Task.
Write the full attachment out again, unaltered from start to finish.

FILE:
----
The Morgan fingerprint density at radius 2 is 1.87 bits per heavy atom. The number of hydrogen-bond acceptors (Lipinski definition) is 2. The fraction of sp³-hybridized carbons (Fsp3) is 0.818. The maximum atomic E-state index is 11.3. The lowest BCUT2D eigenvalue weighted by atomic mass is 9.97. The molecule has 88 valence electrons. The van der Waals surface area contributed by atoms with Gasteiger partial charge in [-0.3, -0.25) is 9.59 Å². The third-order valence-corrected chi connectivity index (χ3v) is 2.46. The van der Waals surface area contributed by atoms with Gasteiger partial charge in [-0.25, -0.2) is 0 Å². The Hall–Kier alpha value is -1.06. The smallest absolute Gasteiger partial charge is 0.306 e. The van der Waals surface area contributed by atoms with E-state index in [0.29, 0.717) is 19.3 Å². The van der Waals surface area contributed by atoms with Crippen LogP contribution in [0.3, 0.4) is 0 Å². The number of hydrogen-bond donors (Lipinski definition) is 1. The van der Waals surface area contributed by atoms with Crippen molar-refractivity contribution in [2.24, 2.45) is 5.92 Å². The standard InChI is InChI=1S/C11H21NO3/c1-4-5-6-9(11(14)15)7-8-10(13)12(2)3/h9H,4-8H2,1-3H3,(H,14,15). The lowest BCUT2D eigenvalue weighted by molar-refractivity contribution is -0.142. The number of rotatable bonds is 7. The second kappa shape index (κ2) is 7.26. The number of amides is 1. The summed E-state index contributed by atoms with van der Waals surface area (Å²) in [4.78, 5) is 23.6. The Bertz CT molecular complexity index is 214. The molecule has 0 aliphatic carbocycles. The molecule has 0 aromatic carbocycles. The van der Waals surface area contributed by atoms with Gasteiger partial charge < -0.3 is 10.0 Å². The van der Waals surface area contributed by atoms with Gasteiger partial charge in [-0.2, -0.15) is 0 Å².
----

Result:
The Morgan fingerprint density at radius 2 is 1.87 bits per heavy atom. The number of hydrogen-bond acceptors (Lipinski definition) is 2. The fraction of sp³-hybridized carbons (Fsp3) is 0.818. The maximum atomic E-state index is 11.3. The lowest BCUT2D eigenvalue weighted by atomic mass is 9.97. The molecule has 88 valence electrons. The van der Waals surface area contributed by atoms with Gasteiger partial charge in [-0.3, -0.25) is 9.59 Å². The third-order valence-corrected chi connectivity index (χ3v) is 2.46. The van der Waals surface area contributed by atoms with Gasteiger partial charge in [-0.25, -0.2) is 0 Å². The Hall–Kier alpha value is -1.06. The smallest absolute Gasteiger partial charge is 0.306 e. The van der Waals surface area contributed by atoms with E-state index in [0.29, 0.717) is 19.3 Å². The van der Waals surface area contributed by atoms with Crippen LogP contribution in [0.3, 0.4) is 0 Å². The number of hydrogen-bond donors (Lipinski definition) is 1. The van der Waals surface area contributed by atoms with Crippen molar-refractivity contribution in [2.24, 2.45) is 5.92 Å². The standard InChI is InChI=1S/C11H21NO3/c1-4-5-6-9(11(14)15)7-8-10(13)12(2)3/h9H,4-8H2,1-3H3,(H,14,15). The lowest BCUT2D eigenvalue weighted by molar-refractivity contribution is -0.142. The number of rotatable bonds is 7. The second kappa shape index (κ2) is 7.26. The number of amides is 1. The summed E-state index contributed by atoms with van der Waals surface area (Å²) in [4.78, 5) is 23.6. The Bertz CT molecular complexity index is 214. The molecule has 0 aliphatic carbocycles. The molecule has 0 aromatic carbocycles. The van der Waals surface area contributed by atoms with Gasteiger partial charge < -0.3 is 10.0 Å². The van der Waals surface area contributed by atoms with Gasteiger partial charge in [-0.2, -0.15) is 0 Å².